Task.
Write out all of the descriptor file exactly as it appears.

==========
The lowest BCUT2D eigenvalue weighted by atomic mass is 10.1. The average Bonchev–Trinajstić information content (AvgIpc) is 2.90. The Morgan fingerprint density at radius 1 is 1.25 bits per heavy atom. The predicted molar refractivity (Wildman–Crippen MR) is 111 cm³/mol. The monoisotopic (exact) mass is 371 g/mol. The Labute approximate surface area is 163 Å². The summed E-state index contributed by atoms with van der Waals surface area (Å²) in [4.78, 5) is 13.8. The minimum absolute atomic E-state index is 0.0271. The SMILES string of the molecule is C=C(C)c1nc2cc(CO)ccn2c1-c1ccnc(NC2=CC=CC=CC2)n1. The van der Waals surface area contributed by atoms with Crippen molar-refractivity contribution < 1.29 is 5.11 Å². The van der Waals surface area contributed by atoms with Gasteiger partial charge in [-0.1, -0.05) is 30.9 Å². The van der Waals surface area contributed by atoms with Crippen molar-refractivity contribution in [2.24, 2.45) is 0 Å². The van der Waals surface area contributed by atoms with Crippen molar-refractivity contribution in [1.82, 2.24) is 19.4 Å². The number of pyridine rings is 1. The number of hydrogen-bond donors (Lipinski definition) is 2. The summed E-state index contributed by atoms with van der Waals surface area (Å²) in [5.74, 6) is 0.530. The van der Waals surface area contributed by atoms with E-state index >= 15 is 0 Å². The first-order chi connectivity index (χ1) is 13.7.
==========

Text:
The lowest BCUT2D eigenvalue weighted by atomic mass is 10.1. The average Bonchev–Trinajstić information content (AvgIpc) is 2.90. The Morgan fingerprint density at radius 1 is 1.25 bits per heavy atom. The predicted molar refractivity (Wildman–Crippen MR) is 111 cm³/mol. The monoisotopic (exact) mass is 371 g/mol. The Labute approximate surface area is 163 Å². The summed E-state index contributed by atoms with van der Waals surface area (Å²) in [4.78, 5) is 13.8. The minimum absolute atomic E-state index is 0.0271. The SMILES string of the molecule is C=C(C)c1nc2cc(CO)ccn2c1-c1ccnc(NC2=CC=CC=CC2)n1. The van der Waals surface area contributed by atoms with Crippen molar-refractivity contribution < 1.29 is 5.11 Å². The van der Waals surface area contributed by atoms with Gasteiger partial charge in [-0.1, -0.05) is 30.9 Å². The van der Waals surface area contributed by atoms with Crippen molar-refractivity contribution in [2.24, 2.45) is 0 Å². The van der Waals surface area contributed by atoms with Crippen molar-refractivity contribution in [1.82, 2.24) is 19.4 Å². The number of pyridine rings is 1. The number of hydrogen-bond donors (Lipinski definition) is 2. The summed E-state index contributed by atoms with van der Waals surface area (Å²) in [5.74, 6) is 0.530. The van der Waals surface area contributed by atoms with E-state index >= 15 is 0 Å². The first-order chi connectivity index (χ1) is 13.7.